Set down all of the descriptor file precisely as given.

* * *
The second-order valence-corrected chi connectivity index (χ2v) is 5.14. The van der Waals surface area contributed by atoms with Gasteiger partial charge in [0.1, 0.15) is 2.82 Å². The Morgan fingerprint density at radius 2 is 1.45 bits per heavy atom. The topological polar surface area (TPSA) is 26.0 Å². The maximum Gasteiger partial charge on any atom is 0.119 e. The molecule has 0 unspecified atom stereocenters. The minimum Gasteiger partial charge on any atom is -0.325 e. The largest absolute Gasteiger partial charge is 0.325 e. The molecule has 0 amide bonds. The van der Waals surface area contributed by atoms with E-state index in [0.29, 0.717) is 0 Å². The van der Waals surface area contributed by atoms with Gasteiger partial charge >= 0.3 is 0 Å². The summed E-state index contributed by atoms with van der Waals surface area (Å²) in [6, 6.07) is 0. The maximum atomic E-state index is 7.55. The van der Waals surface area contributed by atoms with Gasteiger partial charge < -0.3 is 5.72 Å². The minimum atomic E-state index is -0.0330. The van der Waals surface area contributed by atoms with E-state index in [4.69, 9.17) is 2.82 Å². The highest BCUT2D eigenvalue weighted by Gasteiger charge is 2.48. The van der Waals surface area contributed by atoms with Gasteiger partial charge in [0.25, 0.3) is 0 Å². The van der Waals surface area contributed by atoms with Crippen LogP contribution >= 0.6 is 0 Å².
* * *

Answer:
The second-order valence-corrected chi connectivity index (χ2v) is 5.14. The van der Waals surface area contributed by atoms with Gasteiger partial charge in [0.1, 0.15) is 2.82 Å². The Morgan fingerprint density at radius 2 is 1.45 bits per heavy atom. The topological polar surface area (TPSA) is 26.0 Å². The maximum Gasteiger partial charge on any atom is 0.119 e. The molecule has 0 unspecified atom stereocenters. The minimum Gasteiger partial charge on any atom is -0.325 e. The largest absolute Gasteiger partial charge is 0.325 e. The molecule has 0 amide bonds. The van der Waals surface area contributed by atoms with E-state index in [0.29, 0.717) is 0 Å². The van der Waals surface area contributed by atoms with Gasteiger partial charge >= 0.3 is 0 Å². The summed E-state index contributed by atoms with van der Waals surface area (Å²) in [6, 6.07) is 0. The maximum atomic E-state index is 7.55. The van der Waals surface area contributed by atoms with Gasteiger partial charge < -0.3 is 5.72 Å². The minimum atomic E-state index is -0.0330. The van der Waals surface area contributed by atoms with E-state index in [4.69, 9.17) is 2.82 Å². The highest BCUT2D eigenvalue weighted by Gasteiger charge is 2.48. The van der Waals surface area contributed by atoms with Gasteiger partial charge in [0.25, 0.3) is 0 Å². The van der Waals surface area contributed by atoms with Crippen LogP contribution >= 0.6 is 0 Å².